Building bicycles for all abilities

A collaboration between RMIT and disability enterprise Brite Services, alongside regional network North Link, will manufacture a e-bike for wheelchair-bound cyclists.

RMIT students designed the bicycle, and people with disabilities will build the device, after a $300,000 grant from the National Disability Insurance Scheme (NDIS) was awarded to the consortium.

Brite will manufacture the bike, while giving staff the skills to build and maintain the bicycles, and also a service model for the bikes to be purchased and leased.

The team aim for the first bike to be finished by late 2019, and full production underway by mid 2020.

The idea for the bicycle came out of a real-world situation, when School of Engineering lecturer David Taylor offered weekly rides to children with special needs as part of his cycling club in Melbourne’s south.

“Bikes were donated, but since they were difficult to pedal because they were so heavy, they asked if our students could design a better bike. We came up with an idea for a bike that used electric assist pedalling – that way anyone can ride it,” said Taylor.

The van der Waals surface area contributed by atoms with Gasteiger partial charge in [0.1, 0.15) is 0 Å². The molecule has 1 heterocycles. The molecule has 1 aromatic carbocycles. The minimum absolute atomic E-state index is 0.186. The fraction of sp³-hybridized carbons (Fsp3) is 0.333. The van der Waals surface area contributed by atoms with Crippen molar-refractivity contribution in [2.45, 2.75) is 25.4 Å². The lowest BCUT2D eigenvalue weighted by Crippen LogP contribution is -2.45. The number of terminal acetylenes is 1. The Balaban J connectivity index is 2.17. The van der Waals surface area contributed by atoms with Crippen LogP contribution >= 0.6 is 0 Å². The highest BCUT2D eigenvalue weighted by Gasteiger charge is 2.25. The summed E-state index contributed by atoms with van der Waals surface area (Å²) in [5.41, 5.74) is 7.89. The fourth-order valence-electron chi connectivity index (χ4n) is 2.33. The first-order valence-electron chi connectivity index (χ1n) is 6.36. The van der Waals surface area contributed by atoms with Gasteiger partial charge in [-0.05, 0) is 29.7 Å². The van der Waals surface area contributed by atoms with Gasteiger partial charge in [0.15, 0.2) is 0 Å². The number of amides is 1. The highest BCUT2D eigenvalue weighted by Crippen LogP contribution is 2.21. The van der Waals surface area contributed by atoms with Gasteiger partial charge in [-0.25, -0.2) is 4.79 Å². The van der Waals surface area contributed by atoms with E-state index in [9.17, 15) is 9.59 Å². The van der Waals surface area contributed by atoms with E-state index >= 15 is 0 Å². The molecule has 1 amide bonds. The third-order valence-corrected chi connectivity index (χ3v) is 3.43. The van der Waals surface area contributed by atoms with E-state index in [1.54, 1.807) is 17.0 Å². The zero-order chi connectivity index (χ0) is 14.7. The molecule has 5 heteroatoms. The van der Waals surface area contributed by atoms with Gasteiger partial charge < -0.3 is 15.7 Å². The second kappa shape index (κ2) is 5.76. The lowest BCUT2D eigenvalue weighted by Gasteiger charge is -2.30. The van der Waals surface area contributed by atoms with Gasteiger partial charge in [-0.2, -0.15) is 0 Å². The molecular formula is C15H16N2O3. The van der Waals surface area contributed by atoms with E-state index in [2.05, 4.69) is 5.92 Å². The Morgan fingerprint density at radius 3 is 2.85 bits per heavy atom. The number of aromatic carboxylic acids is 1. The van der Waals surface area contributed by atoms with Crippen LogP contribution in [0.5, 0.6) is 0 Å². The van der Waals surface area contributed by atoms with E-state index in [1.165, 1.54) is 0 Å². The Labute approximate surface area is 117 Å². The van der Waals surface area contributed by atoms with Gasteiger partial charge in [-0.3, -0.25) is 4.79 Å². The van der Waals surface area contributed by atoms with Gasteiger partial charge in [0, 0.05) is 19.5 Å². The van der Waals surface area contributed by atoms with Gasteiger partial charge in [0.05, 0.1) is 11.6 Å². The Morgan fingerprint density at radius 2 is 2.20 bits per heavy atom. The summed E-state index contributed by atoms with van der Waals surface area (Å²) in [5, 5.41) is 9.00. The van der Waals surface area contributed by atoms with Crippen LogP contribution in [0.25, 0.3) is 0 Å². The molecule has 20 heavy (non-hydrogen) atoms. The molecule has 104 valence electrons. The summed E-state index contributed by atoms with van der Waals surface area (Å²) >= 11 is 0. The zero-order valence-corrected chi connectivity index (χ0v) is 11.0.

“The project allowed the students to gain real-world experience, which also generated meaningful employment for the disability sector that otherwise would not have materialised.”

Not only were students involved in the design, but those studying the Master of Business Administration helped to devise the business proposal.

The manufacture of the bicycles will also provide real training and employment opportunities for those with disabilities, said Brite CEO, Nick Mac Hale.

“This project was a great idea and helped those involved to learn new skills and confidence levels, so they can get that job that they want,” said Mac Hale.

Other users of the bicycles could be the elderly, with the sale of the Melbourne-made bicycles hoping to expand to more markets.